Source: New York Times, April 5, 1909 (link)
Here we see an early example of Jewish immigration advocacy in 20th century America. Edward Lauterbach was a Jewish lawyer and president of the National Liberal Immigration League, an organisation founded by Jews to resist restrictions on immigration. Speaking to an audience of young Hebrews, some things he said are especially worthy of note.
"a hegira was a great burden to Jewish charity."
This is fascinating. He describes the mass immigration of Jews from the territories of the Russian empire as a "hegira". This is the same word used by Muslims to describe the migration of Mohammed and his followers from Mecca to Medina in 622 to create the first "Islamic State". The Muslim calendar dates from 622 for this reason.
"We must see to it that the door is kept wide open...We must stand by to resent unjust aspersions against our people."
Addressing the question of whether immigrants Jews would assimilate to the American people, he declared:
"It has never been true of any country in which the Jews has been...One Jewish writer has called this country the melting pot. It is not true of the Jews. America will never be able to melt the Jews with the others. This country has been a blessed crucible, to borrow the expression, and excrescences may be burned off, but never will the essential purity of the Jew be fused."
In early 20th century America, Jewish organisations took the lead role in resisting immigration restriction.
The Immigration Protective League, founded in 1898 by Americans of German and Irish descent and renamed the New Immigrants Protective League in 1906, led the campaign against restriction around the turn of the century. During the first decade of the twentieth century, however, the leadership of the movement against restriction gradually shifted to the National Liberal Immigration League (NLIL) and the American Jewish Committee (AJC), both founded in 1906. The former, though organized by Jews, was a nonsectarian organization that included German, Irish, and Italian members as well as native-born Americans. The AJC was founded by German-Jewish leaders to defend the rights of Jews throughout the world.
These two organizations were behind the demand that Congress establish an Immigration Commission to investigate all aspects of the immigration problem, a compromise proposal designed to counteract the growing pressure for a literacy test. They led the campaign against restriction between 1906 and 1917, advocating continuation of the traditional American policy of free entry and refuting the ethnic-cultural and socioeconomic arguments invoked in favor of restriction. They were opposed to any new immigration legislation, called for the fair administration of laws already on the books, and took a staunch stand in support of the right of asylum.'
The National Liberal Immigration League was formally organized in July 1906, following the successful mass meetings held in New York and Boston in June 1906 to protest the bill introduced by Senator Gardner of Massachusetts aimed at restricting immigration.'" The idea of establishing the League originated in Alliance Israklite Universelle (AIU) circles in Boston and New York. The AIU was a Jewish organization founded in France in 1860 by French-Jewish leaders in order to help Jews throughout the world, under the motto "All Jews are responsible for one another." The purpose of the organization was "to secure for the Jews of the entire world civil and political rights."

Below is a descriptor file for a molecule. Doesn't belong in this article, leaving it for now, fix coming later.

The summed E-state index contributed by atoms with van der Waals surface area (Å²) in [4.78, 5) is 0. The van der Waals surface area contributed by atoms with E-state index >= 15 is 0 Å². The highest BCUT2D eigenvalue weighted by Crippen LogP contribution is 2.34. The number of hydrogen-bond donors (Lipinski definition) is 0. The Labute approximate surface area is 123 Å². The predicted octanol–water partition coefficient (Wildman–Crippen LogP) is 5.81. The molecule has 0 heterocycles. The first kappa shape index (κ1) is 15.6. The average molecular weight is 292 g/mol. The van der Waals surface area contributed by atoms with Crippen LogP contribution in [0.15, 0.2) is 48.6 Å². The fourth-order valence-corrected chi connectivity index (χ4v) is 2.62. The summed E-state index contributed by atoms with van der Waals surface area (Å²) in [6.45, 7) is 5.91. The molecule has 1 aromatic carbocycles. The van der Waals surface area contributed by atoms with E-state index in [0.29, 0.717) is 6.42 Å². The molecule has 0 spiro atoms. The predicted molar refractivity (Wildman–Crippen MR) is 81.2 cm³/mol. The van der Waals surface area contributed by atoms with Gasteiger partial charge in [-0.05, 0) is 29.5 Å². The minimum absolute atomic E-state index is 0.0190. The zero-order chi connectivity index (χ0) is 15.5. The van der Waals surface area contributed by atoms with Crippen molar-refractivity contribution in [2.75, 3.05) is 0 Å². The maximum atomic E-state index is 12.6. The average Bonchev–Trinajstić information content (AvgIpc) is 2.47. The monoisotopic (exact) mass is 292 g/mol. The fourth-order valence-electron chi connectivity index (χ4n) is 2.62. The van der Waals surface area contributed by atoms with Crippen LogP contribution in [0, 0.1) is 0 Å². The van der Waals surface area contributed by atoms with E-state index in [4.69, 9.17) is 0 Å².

The AIU worked to achieve these objectives through political lobbying and a network of schools designed to help Jews assimilate into the mainstream of their country of residence. In 1901, Nissim Behar was sent to New York by AIU headquarters in Paris to establish a national branch in the United States." Soon after his arrival, Behar founded AIU local societies in New York and Boston, and established close contacts with Jewish leaders throughout the country through the Federation of Jewish Organizations of New York.
On February 27, 1905 Philip Rubinstein, a Boston lawyer and secretary of the Boston AIU, suggested to Behar that he form "a federation of the different branches of the AIU in the various cities in this country, which federation would be in a better position to consider such large questions as anti-immigration laws and passport difficulty." The immigration committees of the Boston AIU and the Federation of Jewish Organizations of Massachusetts (FJOM) met on April 28, 1906 to discuss the anti-immigration laws pending before Congress. This resulted in the drafting of a resolution against immigration restriction, a copy of which was sent to the congressmen and senators from Massachusetts in Washington. David A. Ellis, president of the Boston AIU and chairman of the immigration committee of the FJOM, and its secretary, P. Rubenstein, urged Behar to suggest to all the other AIU societies in the country that they adopt similar resolutions and send copies and personal letters to members of Congress."
The second activity against restriction sponsored by the AIU and the Federations of Jewish Organizations of New York and Massachusetts was the organization of mass meetings in New York City and Boston, to which representatives of other nationalities were also invited. Thus, Italians participated in the Boston mass meeting held at Faneuil Hall on June 6, 1906, and Irish participated in the New York mass meeting held at Cooper Union on June 4, 1906. This pattern was repeated in other cities with large immigrant populations. At the mass meetings resolutions were adopted against immigration restriction and delegations were appointed to present the resolutions to President Roosevelt, Speaker Cannon, and members of Congress.'
Source: Lissak, Rivka Shpak. The National Liberal Immigration League and immigration restriction, 1906-1917. American Jewish Archives 46,2 (1994) 197-246. (link)